Healthcare is one of the most complex topics in American politics, especially in the midst of a pandemic. It’s a dense subject, but its implications can be severe: under the umbrella of healthcare, women’s rights can be put at risk, endemic racism and sexism can be amplified, and regular Americans can be forced into hundreds of thousands’ worth of dollars worth of debt.
An over-simplification of how politics and healthcare intersect would say that the Democratic party tends to favor more healthcare coverage rather than less, and more government action to control costs and establish market equity; the Republican party, meanwhile, tends to favor privatized healthcare and less governmental oversight as a rule. Yet in the current landscape, which is politically divisive than ever in addition to enduring a pandemic, party lines are less clear.
Many Democrats argue that the issues on the table in 2020 are a matter of human rights, not of deductibles and copays. The Trump administration has issued healthcare-related policies and orders that have marginalized groups including women, LGBTQ+ individuals, and people and communities of color. Here’s what’s at stake for some of the most pressing healthcare topics today, and where both presidential tickets stand on them.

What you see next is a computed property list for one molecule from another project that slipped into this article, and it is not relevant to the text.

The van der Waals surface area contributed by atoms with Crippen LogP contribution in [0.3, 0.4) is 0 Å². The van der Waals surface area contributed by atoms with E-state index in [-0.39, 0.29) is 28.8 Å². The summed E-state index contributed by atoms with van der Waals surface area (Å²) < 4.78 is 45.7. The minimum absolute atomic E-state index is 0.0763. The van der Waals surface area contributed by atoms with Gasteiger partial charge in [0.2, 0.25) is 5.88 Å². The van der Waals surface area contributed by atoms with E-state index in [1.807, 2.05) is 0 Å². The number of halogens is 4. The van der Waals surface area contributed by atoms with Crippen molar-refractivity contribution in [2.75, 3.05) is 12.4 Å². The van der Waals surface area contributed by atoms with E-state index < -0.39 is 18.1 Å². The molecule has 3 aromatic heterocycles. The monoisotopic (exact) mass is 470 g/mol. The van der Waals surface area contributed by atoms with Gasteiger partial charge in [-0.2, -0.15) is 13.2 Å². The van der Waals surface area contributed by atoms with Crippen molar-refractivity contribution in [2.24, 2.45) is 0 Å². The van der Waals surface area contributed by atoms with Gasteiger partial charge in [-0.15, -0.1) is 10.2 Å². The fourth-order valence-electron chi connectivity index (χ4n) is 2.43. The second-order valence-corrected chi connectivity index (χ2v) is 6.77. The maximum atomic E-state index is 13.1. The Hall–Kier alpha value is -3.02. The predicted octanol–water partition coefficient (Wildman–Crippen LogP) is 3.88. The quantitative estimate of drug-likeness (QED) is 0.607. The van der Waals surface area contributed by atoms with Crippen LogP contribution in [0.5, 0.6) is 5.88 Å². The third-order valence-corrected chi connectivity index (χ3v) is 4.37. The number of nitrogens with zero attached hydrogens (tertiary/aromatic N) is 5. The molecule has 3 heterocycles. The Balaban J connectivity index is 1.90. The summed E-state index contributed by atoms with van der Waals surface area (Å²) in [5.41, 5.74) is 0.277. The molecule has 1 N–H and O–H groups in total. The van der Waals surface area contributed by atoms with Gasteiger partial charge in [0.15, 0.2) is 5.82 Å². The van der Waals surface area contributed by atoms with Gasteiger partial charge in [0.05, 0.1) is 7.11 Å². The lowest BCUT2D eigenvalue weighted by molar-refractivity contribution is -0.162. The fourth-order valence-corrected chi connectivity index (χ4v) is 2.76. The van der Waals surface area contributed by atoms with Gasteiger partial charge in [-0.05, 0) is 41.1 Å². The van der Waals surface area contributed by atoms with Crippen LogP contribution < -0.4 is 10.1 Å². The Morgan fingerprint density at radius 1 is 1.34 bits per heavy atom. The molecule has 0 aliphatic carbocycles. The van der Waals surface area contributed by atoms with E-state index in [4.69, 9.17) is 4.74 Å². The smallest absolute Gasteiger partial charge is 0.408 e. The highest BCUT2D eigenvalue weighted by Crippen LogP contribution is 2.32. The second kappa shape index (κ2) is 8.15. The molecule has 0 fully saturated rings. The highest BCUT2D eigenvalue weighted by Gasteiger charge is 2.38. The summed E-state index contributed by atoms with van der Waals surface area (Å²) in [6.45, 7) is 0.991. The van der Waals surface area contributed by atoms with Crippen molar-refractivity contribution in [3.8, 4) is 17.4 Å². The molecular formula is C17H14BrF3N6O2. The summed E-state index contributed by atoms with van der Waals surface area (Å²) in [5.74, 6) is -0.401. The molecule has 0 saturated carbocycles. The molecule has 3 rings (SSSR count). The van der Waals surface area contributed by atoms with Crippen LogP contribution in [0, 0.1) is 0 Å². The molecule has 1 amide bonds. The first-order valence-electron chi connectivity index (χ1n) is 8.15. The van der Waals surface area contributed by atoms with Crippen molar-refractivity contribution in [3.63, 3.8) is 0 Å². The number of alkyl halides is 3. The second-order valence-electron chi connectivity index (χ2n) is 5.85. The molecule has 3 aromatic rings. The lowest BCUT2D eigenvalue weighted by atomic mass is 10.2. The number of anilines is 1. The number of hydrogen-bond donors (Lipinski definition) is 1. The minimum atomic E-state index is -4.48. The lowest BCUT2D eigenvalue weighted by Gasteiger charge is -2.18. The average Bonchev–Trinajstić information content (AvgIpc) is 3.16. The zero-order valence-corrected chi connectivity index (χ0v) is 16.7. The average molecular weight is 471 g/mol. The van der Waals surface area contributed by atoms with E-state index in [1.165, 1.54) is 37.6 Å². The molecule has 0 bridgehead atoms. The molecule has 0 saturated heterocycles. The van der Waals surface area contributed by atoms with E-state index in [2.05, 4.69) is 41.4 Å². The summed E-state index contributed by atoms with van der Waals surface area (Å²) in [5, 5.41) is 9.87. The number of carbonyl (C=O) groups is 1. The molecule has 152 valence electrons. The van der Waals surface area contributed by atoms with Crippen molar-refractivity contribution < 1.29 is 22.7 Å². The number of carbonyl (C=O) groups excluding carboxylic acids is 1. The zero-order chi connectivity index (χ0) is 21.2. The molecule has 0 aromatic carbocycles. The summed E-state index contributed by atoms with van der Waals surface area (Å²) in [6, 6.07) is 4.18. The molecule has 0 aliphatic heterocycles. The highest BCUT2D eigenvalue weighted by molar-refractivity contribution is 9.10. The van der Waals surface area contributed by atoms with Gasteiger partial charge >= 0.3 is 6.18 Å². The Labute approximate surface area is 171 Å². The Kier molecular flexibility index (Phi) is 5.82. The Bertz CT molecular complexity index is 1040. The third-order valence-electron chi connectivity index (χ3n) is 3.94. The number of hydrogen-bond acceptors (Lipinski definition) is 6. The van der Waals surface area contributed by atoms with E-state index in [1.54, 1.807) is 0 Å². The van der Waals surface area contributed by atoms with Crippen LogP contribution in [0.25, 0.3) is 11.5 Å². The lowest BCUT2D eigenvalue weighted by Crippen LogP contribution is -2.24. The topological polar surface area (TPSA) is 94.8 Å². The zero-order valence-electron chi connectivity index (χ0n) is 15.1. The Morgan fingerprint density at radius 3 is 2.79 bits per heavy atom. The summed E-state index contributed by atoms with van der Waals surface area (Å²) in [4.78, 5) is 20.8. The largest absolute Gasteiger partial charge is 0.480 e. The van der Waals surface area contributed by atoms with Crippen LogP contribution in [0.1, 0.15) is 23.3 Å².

Trump and Pence: The current administration, which has overseen handling of the current pandemic, has leaned towards ignoring scientific sources and advice and existing pandemic infrastructure. It has offered contradictory views on wearing masks and touted unproven, potentially deadly remedies; Trump has also threatened to leave the World Health Organization.
Harris and Biden: Harris and Biden have a section of their website devoted to their coronavirus plan, which involves increased reliable testing and personal protective equipment (PPE) and re-setting up safeguards to mitigate COVID-19 impacts. Harris had proposed the COVID-19 Racial and Ethnic Disparities Task Force Act, which is designed to ensure that solutions are equitable for populations that see higher healthcare disparities and mortalities.